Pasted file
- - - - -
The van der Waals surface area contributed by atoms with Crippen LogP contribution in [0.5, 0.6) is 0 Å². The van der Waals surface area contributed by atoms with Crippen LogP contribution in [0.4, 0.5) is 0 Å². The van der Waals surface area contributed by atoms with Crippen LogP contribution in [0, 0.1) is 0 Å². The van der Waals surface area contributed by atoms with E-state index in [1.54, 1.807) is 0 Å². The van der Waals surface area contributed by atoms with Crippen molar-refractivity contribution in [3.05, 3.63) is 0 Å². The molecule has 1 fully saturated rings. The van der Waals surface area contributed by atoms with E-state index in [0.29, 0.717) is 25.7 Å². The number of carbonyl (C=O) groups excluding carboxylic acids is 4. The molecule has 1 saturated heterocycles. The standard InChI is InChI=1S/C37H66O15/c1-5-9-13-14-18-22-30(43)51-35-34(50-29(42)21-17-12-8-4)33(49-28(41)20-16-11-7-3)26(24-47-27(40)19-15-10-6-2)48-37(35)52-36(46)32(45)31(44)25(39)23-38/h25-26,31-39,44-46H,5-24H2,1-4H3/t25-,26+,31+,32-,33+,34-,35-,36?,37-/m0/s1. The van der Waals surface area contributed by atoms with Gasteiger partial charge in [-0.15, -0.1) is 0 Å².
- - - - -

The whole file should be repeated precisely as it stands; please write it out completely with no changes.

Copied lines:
The van der Waals surface area contributed by atoms with Crippen LogP contribution in [0.5, 0.6) is 0 Å². The van der Waals surface area contributed by atoms with Crippen LogP contribution in [0.4, 0.5) is 0 Å². The van der Waals surface area contributed by atoms with Crippen LogP contribution in [0, 0.1) is 0 Å². The van der Waals surface area contributed by atoms with E-state index in [1.54, 1.807) is 0 Å². The van der Waals surface area contributed by atoms with Crippen molar-refractivity contribution in [3.05, 3.63) is 0 Å². The molecule has 1 fully saturated rings. The van der Waals surface area contributed by atoms with E-state index in [0.29, 0.717) is 25.7 Å². The number of carbonyl (C=O) groups excluding carboxylic acids is 4. The molecule has 1 saturated heterocycles. The standard InChI is InChI=1S/C37H66O15/c1-5-9-13-14-18-22-30(43)51-35-34(50-29(42)21-17-12-8-4)33(49-28(41)20-16-11-7-3)26(24-47-27(40)19-15-10-6-2)48-37(35)52-36(46)32(45)31(44)25(39)23-38/h25-26,31-39,44-46H,5-24H2,1-4H3/t25-,26+,31+,32-,33+,34-,35-,36?,37-/m0/s1. The van der Waals surface area contributed by atoms with Gasteiger partial charge in [-0.15, -0.1) is 0 Å².